Commit 6d899914 authored by Mário Pereira's avatar Mário Pereira

Extraction doc (wip)

parent 14b414d3
...@@ -71,14 +71,126 @@ files \texttt{max\_sum.ml} and \texttt{main.ml}: ...@@ -71,14 +71,126 @@ files \texttt{max\_sum.ml} and \texttt{main.ml}:
\begin{verbatim} \begin{verbatim}
> ocamlbuild -pkg zarith main.native > ocamlbuild -pkg zarith main.native
\end{verbatim} \end{verbatim}
Since Why3's type Since \why's type
\texttt{int} is translated to OCaml arbitrary precision integers using \texttt{int} is translated to OCaml arbitrary precision integers using
the \texttt{ZArith} library, we have to pass option \texttt{-pkg the \texttt{ZArith} library, we have to pass option \texttt{-pkg
zarith} to \texttt{ocamlbuild}. In order to get extracted code that zarith} to \texttt{ocamlbuild}. In order to get extracted code that
uses OCaml's native integers instead, one has to use Why3's types for uses OCaml's native integers instead, one has to use \why's types for
63-bit integers from libraries \texttt{mach.int.Int63} and 63-bit integers from libraries \texttt{mach.int.Int63} and
\texttt{mach.array.Array63}. \texttt{mach.array.Array63}.
\paragraph{Extraction starting point} The \texttt{extract} command accepts three
different targets for extraction: a \whyml file, a module, or a symbol
(function, type, exception). To extract all the symbols from every module of a
file named \texttt{f.mlw}, one should write
\begin{verbatim}
> why3 extract -D <driver> f.mlw
\end{verbatim}
To extract only the symbols from module \texttt{M} of file \texttt{f.mlw}, one
should write
\begin{verbatim}
> why3 extract -D <driver> -L <dir> f.M
\end{verbatim}
To extract only the symbol \texttt{s} (a function, a type, or an exception) from
module \texttt{M} of file \texttt{f.mlw}, one should write
\begin{verbatim}
> why3 extract -D <driver> -L <dir> f.M.s
\end{verbatim}
Note the use of~\texttt{-L <dir>}, for both extraction of a module and a symbol,
in order to state the location of file \texttt{f.mlw}.
\paragraph{Options}
\begin{description}
\item[\texttt{-{}-flat}] performs a flat extraction, \emph{i.e.}, everything is
extracted into a single file. This is the default behavior. The \texttt{-o}
option should be given the name of a file or, if omitted, the result of
extraction is printed to the standard output.
\item[\texttt{-{}-modular}] each module is extracted in its own, separated
file. The \texttt{-o} option cannot be omitted, and it should be given the
name of an existing directory. This directory will be populated with the
resulting OCaml files.
\item[\texttt{-{}-recursive}] recursively extracts all the dependencies of the
chosen entry point. This option is valid for both \texttt{modular} and
\texttt{flat} options.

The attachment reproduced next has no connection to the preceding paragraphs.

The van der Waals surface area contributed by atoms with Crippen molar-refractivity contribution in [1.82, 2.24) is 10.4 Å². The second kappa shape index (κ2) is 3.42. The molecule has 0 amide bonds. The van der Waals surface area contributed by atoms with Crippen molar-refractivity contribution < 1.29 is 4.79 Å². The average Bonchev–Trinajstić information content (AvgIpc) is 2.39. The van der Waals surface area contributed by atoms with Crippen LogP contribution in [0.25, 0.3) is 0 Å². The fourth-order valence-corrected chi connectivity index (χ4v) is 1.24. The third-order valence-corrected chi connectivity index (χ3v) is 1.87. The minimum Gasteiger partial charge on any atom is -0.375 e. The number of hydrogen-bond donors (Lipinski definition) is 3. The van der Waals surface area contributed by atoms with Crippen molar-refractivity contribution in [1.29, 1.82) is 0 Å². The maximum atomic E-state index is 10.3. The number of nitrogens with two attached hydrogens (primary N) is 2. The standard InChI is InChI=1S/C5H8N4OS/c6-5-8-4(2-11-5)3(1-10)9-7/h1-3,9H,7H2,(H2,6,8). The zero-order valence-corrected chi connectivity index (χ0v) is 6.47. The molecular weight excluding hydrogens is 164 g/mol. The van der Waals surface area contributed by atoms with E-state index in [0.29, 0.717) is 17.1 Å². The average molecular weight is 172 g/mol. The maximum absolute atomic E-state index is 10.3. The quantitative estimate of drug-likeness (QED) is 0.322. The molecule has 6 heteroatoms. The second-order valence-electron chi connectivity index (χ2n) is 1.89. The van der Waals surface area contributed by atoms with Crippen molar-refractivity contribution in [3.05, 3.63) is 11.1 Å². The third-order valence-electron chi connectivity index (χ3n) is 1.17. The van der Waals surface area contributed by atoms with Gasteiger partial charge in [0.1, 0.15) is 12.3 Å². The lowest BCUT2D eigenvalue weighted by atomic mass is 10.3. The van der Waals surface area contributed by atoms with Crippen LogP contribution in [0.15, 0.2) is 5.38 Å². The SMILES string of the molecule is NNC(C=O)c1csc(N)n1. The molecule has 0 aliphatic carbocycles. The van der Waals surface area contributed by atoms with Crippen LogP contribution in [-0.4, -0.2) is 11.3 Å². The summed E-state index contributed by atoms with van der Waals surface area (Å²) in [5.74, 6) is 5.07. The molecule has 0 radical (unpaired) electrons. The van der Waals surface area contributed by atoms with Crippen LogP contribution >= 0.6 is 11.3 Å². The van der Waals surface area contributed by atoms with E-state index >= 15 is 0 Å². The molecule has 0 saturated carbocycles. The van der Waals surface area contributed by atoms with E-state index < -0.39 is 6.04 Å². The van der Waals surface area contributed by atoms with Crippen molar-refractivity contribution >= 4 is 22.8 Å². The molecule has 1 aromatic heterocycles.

\end{description}
\paragraph{Examples}
We discuss different uses of the \texttt{extract} command though some examples.
Consider the program in Figure~\ref{fig:NQueens2} on
page~\pageref{fig:NQueens2}, where function \texttt{queens} computes a solution for
the \texttt{N}-Queens problem. If we are only interested in extracting this
function, we can proceed as follows:
\begin{verbatim}
> why3 extract -D ocaml64 -L . queens.NQueens.queens -o queens.ml
\end{verbatim}
Here we assume the program is contained in a file \texttt{queens.mlw} and that
we invoke \texttt{extract} from the directory where this file is stored. File
\texttt{queens.ml} now contains the following OCaml code:
\begin{whycode}
let queens (board: Z.t array) (n: Z.t) : unit =
bt_queens board n (Z.of_string "0")
\end{whycode}
This code cannot be type-checked by the OCaml compiler, as it depends on
function \texttt{bt\_queens} whose definition is not given. In order to obtain a
\emph{correct} OCaml implementation, we perform a recursive extraction:
\begin{verbatim}
> why3 extraction --recursive -D ocaml64 -L . \
queens.NQueens.queens -o queens.ml
\end{verbatim}
File \texttt{queens.ml} contents is updated to the code shown in
Figure~\ref{fig:extract-queens}.
\begin{figure}
\begin{whycode}
exception Solution
exception Inconsistent of Z.t
let check_is_consistent (board: Z.t array) (pos: Z.t) : bool =
begin try
begin
let rec for_loop_to (q: Z.t) : unit =
if Z.leq q (Z.sub pos (Z.of_string "1"))
then begin
begin
let bq = board.(Z.to_int q) in
let bpos = board.(Z.to_int pos) in
begin
if Z.equal bq bpos then begin raise (Inconsistent q) end;
if Z.equal (Z.sub bq bpos) (Z.sub pos q)
then begin
raise (Inconsistent q) end;
if Z.equal (Z.sub bpos bq) (Z.sub pos q)
then begin
raise (Inconsistent q) end
end; for_loop_to (Z.add q (Z.of_string "1"))
end end in
for_loop_to (Z.of_string "0"); true
end with
| Inconsistent q -> false
end
let rec bt_queens (board: Z.t array) (n: Z.t) (pos: Z.t) : unit =
begin
if Z.equal pos n then begin raise Solution end;
let rec for_loop_to1 (i: Z.t) : unit =
if Z.leq i (Z.sub n (Z.of_string "1"))
then begin
begin
board.(Z.to_int pos) <- i;
if check_is_consistent board pos
then begin
bt_queens board n (Z.add pos (Z.of_string "1")) end;
for_loop_to1 (Z.add i (Z.of_string "1"))
end end in
for_loop_to1 (Z.of_string "0")
end
let queens (board: Z.t array) (n: Z.t) : unit =
bt_queens board n (Z.of_string "0")
\end{whycode}
\label{fig:extract-queens}
\caption{Recursive extraction of \texttt{queens} function.}
\end{figure}
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